Whiteness, middle-class status, able bodied-ness, heterosexuality, and maleness are privileged and normalized by Western society. The intersections of my identity as a heterosexual, former working class, abled bodied, cisgender white woman are simultaneously a challenge of white supremacist, patriarchal, homophobic, capitalist society and in support of it.
According to Patricia Hill Collins in the article “Toward a New Vision,” “Once we realize that there are few pure victims or oppressors, and that each one of us derives varying amounts of penalty and privilege from the multiple systems of oppression that frame our lives, then we will be in a position to see the need for new ways of thought and action,” (60). The relationship among aspects of one’s identity needs to be understood with the complexity of its reality as they support and reinforce one’s experience of oppression and/or privilege. Focusing on gender or race in isolation from other aspects of identity can obscure the effects race, class, sexuality, (dis)ability, gender, etc. have on one another and it can problematically suggest that identity works in an additive analysis to explain experiences of oppression and privilege rather than examining the intersectionality of identity as simultaneously reinforcing and complicating oppression and privilege.
Whereas my socially constructed identity as a working class woman has structurally subordinated me and shaped my social location and perception of the world, my identity as a white and heterosexual human have given me advantages in society to access opportunities and unearned privileges; while it is easier for me to recognize my oppressions rather than my advantages because my privileges are invisible and normalized in dominant society, it is important to take accountability for my privileges and how I directly and indirectly participate in the system of institutionalized domination.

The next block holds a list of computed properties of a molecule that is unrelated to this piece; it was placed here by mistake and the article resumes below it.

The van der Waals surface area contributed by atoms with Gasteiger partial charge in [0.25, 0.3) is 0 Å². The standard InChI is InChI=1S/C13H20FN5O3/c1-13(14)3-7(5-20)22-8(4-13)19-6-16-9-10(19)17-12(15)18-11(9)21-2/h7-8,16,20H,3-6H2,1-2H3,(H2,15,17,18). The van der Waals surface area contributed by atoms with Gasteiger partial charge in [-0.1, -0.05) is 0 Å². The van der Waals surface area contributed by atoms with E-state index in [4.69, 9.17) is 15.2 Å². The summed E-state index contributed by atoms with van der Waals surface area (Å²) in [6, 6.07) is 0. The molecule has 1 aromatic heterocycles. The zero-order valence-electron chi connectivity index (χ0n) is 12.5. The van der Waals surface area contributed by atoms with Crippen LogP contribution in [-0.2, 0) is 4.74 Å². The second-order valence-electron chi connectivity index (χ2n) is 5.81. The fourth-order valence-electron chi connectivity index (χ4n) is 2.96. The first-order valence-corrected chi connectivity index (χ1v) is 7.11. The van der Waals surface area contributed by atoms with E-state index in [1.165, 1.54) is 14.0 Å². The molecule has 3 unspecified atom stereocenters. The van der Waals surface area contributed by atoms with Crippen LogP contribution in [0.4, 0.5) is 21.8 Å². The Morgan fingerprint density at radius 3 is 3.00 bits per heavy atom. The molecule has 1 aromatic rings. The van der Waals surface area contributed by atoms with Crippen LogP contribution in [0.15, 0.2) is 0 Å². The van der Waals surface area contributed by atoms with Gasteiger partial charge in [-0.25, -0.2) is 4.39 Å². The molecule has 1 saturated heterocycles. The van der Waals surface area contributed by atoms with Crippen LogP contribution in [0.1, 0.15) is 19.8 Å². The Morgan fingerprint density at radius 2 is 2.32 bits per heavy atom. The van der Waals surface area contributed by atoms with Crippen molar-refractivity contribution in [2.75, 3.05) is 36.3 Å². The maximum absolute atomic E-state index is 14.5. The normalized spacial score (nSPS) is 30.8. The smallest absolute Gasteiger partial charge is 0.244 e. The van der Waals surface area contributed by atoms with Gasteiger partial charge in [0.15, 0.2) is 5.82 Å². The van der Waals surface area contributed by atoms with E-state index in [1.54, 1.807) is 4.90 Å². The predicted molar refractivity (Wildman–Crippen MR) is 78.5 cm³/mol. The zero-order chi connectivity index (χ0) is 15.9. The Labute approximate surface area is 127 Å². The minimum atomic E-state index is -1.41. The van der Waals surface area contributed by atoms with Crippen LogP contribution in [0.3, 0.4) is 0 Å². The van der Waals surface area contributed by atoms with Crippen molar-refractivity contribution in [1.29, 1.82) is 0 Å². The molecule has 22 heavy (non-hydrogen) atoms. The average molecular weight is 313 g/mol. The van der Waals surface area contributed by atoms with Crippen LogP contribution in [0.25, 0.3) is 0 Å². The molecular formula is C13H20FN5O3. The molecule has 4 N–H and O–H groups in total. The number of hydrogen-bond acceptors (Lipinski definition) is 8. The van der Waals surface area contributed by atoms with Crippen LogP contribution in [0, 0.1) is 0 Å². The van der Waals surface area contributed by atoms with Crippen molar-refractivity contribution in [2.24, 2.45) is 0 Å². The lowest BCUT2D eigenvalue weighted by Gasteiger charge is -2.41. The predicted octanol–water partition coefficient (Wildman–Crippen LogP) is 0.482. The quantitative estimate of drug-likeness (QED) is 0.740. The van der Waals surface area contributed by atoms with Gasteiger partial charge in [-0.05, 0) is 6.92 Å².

My identity as an abled-bodied, heterosexual, cisgender white woman also has provided certain privileges in my life. The color of my skin has afforded me unearned privileges like seeing people who look like me positively portrayed in news and media, and finding products, like make-up, happy birthday cards, and children’s toys, tailored for, or represented by, people who look like me. The color of my family’s skin also was the driving force behind our social mobility into the lower-middle class. As a heterosexual white woman, I will never feel in danger or vilified for my sexuality. I will be welcomed to go out into public with my significant other, I can freely talk about my home-life at work without fearing punishment, I can see my significant other if they are in the hospital, and I can marry my significant other if I should so choose at any place on the planet. As an abled-bodied person, my access to buildings on campus, at work, and in public is not limited. I am able to easily use public transportation and attend public events without feeling uncomfortable and stared at by strangers. The intersection of my whiteness, abled-bodied-ness, and heterosexuality reinforces my societal dominance and supports the subordination of people who do not identify in this way.